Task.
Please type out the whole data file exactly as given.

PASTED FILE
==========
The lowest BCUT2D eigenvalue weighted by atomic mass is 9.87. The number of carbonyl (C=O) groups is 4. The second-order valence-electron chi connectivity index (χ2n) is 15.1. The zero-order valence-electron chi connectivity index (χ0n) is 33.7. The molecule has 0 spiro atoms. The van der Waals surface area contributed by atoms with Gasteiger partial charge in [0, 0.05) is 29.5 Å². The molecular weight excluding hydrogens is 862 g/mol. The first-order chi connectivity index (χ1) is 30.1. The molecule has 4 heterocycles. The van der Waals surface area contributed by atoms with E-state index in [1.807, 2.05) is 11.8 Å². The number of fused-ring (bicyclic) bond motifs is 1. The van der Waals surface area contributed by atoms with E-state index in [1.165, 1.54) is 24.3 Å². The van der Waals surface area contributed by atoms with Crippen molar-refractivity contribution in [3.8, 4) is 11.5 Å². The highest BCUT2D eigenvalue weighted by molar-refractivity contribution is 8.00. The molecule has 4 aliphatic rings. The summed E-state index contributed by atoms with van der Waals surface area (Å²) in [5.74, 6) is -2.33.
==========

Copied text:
The lowest BCUT2D eigenvalue weighted by atomic mass is 9.87. The number of carbonyl (C=O) groups is 4. The second-order valence-electron chi connectivity index (χ2n) is 15.1. The zero-order valence-electron chi connectivity index (χ0n) is 33.7. The molecule has 0 spiro atoms. The van der Waals surface area contributed by atoms with Gasteiger partial charge in [0, 0.05) is 29.5 Å². The molecular weight excluding hydrogens is 862 g/mol. The first-order chi connectivity index (χ1) is 30.1. The molecule has 4 heterocycles. The van der Waals surface area contributed by atoms with E-state index in [1.807, 2.05) is 11.8 Å². The number of fused-ring (bicyclic) bond motifs is 1. The van der Waals surface area contributed by atoms with E-state index in [1.165, 1.54) is 24.3 Å². The van der Waals surface area contributed by atoms with Crippen molar-refractivity contribution in [3.8, 4) is 11.5 Å². The highest BCUT2D eigenvalue weighted by molar-refractivity contribution is 8.00. The molecule has 4 aliphatic rings. The summed E-state index contributed by atoms with van der Waals surface area (Å²) in [5.74, 6) is -2.33.